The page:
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Discussion in 'Flight Following' started by Clip4, Mar 11, 2019.
That’s probably the only thing we agree on in this thread! Lol
The airframe is not significantly different than the earlier versions.
Nobody really knows anything about these crashes, outside the investigators. But, if you are implying that the MCAS could have been disabled by turning off the autopilot, that is exactly 180° out from correct. The MCAS in question that everyone is talking about is disabled when the autopilot is engaged. So, if you are assuming that the MCAS is to blame (I’m not saying it is, I’m saying if), then turning on the autopilot would have disabled that system.
It’s nothing like that at all. Except they both both involve a Boeing logic system that wasn’t described fully in the system manuals and was unknown to pilots until incidents started happening. Then Boeing decided to publish information on the FLCH trap (Asiana accident) that you can find yourself in.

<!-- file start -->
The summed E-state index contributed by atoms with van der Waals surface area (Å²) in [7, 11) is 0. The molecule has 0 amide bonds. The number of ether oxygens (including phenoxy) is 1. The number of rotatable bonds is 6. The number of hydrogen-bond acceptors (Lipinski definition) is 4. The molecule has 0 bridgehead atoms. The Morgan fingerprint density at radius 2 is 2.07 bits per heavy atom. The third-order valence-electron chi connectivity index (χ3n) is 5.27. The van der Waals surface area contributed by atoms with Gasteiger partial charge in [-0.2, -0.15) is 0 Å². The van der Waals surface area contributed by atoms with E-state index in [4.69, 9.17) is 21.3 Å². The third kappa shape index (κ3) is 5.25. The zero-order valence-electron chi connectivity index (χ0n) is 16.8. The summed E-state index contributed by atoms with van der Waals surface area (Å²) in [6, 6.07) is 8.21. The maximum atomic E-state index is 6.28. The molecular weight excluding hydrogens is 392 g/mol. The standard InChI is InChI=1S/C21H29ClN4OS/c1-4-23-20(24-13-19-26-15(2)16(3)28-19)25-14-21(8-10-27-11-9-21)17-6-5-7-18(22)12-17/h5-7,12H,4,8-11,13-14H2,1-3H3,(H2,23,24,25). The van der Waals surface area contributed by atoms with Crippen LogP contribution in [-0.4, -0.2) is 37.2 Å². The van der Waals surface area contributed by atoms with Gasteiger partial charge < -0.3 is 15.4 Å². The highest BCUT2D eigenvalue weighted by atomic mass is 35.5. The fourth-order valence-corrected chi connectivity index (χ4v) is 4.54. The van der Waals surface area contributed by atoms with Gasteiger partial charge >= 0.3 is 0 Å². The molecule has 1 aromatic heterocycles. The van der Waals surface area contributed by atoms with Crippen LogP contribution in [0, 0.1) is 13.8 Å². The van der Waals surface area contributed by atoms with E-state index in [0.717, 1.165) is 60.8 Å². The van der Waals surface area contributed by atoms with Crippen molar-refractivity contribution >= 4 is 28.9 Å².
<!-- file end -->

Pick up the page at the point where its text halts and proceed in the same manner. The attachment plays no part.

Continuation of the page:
Granted, I’m not saying that these guys shouldn’t have controlled their airspeed on a visual approach and not hit the sea wall, but the Boeing ‘logic’ in this one case surely didn’t help things at all.
When China and Ethiopia grounded the MAX... sure that was political and knee-jerk. When other, Western countries started banning them days later... I’m not sure that there wan’t information being giving to their Aviation Authorities by the investigators. Now that the FAA (along with Boeing) has fallen, I’m not sure that there isn’t something that is knowledge-based.
But, I’m speculating along with everyone else. I guess we’ll know when we know.
IDK but i would fly the darter ------------ and not fly big 1 Till its all figured out just
well....that is up for debate.
What can possibly be different about the AIRFRAME that would have any bearing on these accidents?